From Filmmaker to Gamedev: Designing Games with a Filmmaker’s Mindset

From Filmmaker to Gamedev: Designing Games with a Filmmaker’s Mindset

We’ve all seen it before – games with too many cutscenes, walking simulators where you don’t “do” anything, or narrative games with just a bunch of text and no gameplay or action. While these complaints are valid, they often lack an understanding of why the game turned out that way.

The reason is that the people who made the game might have loved another medium more than games, be it movies, novels, or paintings, yet video games were the most effective means by which the artists could express themselves. It just didn’t translate as well as it could have.

With Alter Evo, we are making a game like this, except we have spent almost a decade figuring out ways to translate these cinematic and literary ideas using interactive language and style.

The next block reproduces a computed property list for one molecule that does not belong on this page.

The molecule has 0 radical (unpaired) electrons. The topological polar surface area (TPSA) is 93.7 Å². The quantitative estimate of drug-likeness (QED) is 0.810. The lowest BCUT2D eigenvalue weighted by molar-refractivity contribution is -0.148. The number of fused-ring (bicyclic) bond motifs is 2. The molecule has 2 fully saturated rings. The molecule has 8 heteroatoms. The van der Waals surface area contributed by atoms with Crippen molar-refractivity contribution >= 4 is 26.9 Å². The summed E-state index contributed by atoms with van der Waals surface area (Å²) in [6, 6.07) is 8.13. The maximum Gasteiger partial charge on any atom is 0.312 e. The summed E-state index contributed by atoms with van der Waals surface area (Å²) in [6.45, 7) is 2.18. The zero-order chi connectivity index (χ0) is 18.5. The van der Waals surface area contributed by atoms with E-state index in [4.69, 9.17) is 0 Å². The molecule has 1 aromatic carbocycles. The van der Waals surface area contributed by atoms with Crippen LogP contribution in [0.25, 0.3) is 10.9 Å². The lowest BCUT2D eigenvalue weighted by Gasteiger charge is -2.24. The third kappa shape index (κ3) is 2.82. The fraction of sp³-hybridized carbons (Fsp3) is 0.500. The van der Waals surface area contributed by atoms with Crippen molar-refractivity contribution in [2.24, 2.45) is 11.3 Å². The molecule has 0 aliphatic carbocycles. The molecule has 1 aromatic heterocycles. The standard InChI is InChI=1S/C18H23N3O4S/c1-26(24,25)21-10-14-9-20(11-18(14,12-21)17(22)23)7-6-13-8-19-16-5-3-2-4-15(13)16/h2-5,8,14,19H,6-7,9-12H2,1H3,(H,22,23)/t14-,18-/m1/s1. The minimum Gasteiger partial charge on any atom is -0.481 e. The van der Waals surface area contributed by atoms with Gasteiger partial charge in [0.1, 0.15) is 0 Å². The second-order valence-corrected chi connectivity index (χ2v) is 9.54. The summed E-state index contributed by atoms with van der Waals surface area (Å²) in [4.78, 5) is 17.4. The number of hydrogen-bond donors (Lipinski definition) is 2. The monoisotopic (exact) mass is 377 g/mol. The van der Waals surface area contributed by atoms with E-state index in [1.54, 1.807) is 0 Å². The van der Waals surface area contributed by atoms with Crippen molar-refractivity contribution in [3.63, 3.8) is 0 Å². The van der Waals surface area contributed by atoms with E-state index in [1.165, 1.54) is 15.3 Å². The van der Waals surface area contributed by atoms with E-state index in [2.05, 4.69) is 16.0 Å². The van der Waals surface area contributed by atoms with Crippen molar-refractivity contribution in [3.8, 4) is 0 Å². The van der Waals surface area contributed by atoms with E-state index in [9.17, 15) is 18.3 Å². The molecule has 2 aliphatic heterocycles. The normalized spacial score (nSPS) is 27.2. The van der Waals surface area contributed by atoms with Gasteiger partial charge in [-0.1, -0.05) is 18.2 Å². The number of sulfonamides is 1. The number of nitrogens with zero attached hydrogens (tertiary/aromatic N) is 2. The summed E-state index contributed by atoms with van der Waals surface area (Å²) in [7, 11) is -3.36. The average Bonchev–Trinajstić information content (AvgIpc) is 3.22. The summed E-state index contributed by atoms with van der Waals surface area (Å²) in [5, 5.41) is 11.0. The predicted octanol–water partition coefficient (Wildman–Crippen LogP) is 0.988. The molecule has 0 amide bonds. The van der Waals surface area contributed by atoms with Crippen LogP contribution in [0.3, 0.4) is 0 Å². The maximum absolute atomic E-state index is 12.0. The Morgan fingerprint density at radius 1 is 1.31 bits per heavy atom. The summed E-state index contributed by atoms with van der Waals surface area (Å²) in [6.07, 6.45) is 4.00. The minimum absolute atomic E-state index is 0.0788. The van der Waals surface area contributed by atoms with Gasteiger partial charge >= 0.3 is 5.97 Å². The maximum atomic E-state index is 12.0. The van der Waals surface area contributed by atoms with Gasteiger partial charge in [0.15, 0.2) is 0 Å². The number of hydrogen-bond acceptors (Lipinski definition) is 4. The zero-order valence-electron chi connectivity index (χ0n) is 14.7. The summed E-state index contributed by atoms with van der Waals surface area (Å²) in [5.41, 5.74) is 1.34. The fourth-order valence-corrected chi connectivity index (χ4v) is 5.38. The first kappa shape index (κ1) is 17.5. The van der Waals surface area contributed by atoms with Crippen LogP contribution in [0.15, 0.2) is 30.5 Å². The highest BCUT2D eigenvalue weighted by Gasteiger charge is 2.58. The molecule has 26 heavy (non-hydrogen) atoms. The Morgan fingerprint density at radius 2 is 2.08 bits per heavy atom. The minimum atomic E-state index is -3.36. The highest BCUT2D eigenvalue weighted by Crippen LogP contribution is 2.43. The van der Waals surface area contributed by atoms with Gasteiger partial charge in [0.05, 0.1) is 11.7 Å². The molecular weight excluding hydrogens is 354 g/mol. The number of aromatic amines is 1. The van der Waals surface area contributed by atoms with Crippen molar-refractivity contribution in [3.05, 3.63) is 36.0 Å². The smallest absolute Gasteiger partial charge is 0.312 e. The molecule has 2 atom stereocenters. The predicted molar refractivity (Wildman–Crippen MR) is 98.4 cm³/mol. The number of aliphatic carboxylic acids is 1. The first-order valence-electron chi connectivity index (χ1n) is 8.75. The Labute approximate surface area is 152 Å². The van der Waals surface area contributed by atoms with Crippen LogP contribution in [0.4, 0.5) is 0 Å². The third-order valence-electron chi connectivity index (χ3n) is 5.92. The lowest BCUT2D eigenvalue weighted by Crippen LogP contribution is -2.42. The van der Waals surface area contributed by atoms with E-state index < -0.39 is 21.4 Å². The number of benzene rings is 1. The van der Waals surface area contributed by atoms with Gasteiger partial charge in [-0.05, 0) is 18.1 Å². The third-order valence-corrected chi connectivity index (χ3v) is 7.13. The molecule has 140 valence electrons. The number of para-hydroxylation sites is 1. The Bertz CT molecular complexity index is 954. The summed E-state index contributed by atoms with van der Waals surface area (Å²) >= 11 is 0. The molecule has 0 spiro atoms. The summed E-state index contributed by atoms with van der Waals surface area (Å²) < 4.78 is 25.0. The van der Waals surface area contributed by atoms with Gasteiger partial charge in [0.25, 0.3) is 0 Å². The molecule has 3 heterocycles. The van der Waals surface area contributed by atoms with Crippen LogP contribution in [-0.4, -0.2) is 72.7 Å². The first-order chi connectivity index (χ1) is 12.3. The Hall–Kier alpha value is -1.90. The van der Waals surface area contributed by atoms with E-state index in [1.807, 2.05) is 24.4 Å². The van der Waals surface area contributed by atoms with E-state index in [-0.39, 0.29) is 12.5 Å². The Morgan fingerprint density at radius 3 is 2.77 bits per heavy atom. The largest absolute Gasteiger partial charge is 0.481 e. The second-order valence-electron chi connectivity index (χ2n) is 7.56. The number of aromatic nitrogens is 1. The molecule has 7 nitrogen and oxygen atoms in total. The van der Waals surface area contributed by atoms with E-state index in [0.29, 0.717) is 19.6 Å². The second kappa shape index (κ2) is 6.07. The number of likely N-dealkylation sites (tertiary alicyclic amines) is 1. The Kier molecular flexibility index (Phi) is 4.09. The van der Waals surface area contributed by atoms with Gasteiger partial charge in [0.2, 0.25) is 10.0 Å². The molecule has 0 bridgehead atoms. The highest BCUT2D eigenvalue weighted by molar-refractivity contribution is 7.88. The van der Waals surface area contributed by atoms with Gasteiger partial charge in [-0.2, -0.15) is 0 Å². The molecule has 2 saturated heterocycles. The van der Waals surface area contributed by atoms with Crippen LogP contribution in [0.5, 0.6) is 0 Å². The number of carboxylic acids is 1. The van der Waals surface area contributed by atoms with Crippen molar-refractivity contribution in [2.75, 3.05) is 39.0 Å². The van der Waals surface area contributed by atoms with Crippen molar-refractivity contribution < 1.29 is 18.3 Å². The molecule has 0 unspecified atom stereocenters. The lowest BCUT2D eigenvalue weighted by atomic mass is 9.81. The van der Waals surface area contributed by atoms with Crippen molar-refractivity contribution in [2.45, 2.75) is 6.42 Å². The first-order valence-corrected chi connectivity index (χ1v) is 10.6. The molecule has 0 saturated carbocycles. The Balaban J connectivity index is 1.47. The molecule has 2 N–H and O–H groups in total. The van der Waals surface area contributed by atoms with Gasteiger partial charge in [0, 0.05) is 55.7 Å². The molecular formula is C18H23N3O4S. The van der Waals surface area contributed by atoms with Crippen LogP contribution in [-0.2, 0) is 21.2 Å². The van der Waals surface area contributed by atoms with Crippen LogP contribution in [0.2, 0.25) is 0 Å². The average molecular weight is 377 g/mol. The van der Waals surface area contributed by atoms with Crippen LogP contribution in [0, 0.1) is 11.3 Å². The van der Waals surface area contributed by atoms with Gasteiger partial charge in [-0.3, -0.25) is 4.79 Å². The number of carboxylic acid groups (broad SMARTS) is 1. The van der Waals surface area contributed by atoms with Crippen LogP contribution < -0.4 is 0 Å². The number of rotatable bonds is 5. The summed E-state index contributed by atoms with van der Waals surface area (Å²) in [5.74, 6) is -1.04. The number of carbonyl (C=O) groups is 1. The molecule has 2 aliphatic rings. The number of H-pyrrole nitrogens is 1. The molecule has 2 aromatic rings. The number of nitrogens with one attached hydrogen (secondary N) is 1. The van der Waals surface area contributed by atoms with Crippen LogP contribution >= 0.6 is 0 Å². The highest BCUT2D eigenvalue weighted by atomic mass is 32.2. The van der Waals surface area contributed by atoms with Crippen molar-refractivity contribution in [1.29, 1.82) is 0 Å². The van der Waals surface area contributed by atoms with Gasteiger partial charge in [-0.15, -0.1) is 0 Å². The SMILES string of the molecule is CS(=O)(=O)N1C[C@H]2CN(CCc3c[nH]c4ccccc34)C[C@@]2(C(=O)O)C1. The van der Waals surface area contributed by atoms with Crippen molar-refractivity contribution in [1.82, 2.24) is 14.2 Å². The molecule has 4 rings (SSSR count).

Our cutscenes are rare and never last more than 5-10 seconds, all of our dialogue is skippable, and we make sure the player always has something to do – whether it is escaping a deadly enemy, talking to a neighbor, or even reading a book at the library.

Technical Fiction is a company founded with the goal of progressing the way stories are told in games. Alter Evo, our first official game, is designed with this goal in mind.

The inspiration for Alter Evo comes from books such as Wuthering Heights by Emily Bronte, movies like Discreet Charm of the Bourgeoisie by Buñuel, and paintings by Goya, such as the “Perro Semihundido”.

How we engineer and design our game is a totally different story. We look at popular franchises such as Resident Evil, Silent Hill, and Life is Strange and simply take what has worked in their games and use it in ours. We also borrow heavily from visual novel games like Danganronpa, which sets us apart from other third-person 3D adventure horror games.

At the end of the day, your narrative has to fit your game. If you start with a narrative first, you will have to modify it many times to make a fun game out of it. But once you start writing stories to be “compatible” with games, you’ll start running into less friction. Stay tuned for our next blog post, where we’ll be talking about writing for game compatibility.